In sum, this piece maintains that although the broader national struggle was clearly about political freedom, there were underlying layers of the struggle with trajectories that changed with every segregationist legislation that was passed. Today this struggle is discussed and presented in a singular manner, when it was in fact a contested project with multifaceted desired ends. As a result different political organisations, civic movements and trade unions took up the role of representing those issues that were of concern at the time. These issues were multifaceted and in instances where there was consensus about who the enemy or the issue was, there was no agreement about the cause of action that would be employed to achieve an end.

Moreover, the end result - freedom - means different things to different people. During a study conducted with inhabitants of some villages in Mokopane to determine why people still show allegiance to chieftainship even though democratic structures are in place, some participants were not hesitant to express that freedom or democracy meant nothing to them as they remain illiterate, unemployed and poor (1). Astonishingly, some elders divulged that the colonial and later the apartheid administrations were more reliable as compared to the current government. This suggests that both the struggle and freedom have to be problematised, and so should the different means that were employed at various historical periods to achieve certain social, economic and political ends.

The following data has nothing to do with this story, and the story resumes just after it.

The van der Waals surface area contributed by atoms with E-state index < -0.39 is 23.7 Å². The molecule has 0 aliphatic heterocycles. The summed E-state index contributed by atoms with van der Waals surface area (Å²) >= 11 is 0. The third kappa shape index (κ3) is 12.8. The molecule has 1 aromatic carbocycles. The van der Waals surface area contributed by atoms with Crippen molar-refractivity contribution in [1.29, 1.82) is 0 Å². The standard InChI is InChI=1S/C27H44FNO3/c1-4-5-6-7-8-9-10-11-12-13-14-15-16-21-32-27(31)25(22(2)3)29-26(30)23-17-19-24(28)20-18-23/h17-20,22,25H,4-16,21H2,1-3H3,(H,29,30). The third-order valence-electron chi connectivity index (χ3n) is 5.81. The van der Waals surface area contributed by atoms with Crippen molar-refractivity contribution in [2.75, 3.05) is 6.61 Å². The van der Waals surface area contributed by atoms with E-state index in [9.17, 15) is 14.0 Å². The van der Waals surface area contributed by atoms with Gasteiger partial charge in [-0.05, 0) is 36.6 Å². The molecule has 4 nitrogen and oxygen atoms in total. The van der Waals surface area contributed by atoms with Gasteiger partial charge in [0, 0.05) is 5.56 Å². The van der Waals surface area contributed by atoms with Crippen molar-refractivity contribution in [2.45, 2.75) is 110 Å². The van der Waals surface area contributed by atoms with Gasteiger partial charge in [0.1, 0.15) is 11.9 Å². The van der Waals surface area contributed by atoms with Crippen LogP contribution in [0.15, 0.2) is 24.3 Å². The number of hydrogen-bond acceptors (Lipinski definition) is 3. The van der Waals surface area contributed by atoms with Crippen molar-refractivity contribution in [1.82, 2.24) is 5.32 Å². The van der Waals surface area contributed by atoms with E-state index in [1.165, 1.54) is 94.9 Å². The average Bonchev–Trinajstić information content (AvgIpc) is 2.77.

Additionally, there is a silence about leadership battles within organisations, civic associations and communities. The word 'national struggle' is contemporarily employed in manner that romanticises historical relationships especially in the ruling party. An analysis and understanding of these relations, the multilayers of the struggle, how colonial and apartheid policy incessantly shaped the struggle, and what the end result - freedom - meant to people at the time and now may help better understand contemporary national and local politics in South Africa.

(1) Skosana, D. (2012) 'Why are chiefs recognised in South Africa's new democracy? Issues of legitimacy and contestation in local politics: A case study of chiefly and local government in Vaaltyn', MA Thesis. Johannesburg: University of the Witwatersrand

Dineo Skosana is an Archival Platform correspondent based in Gauteng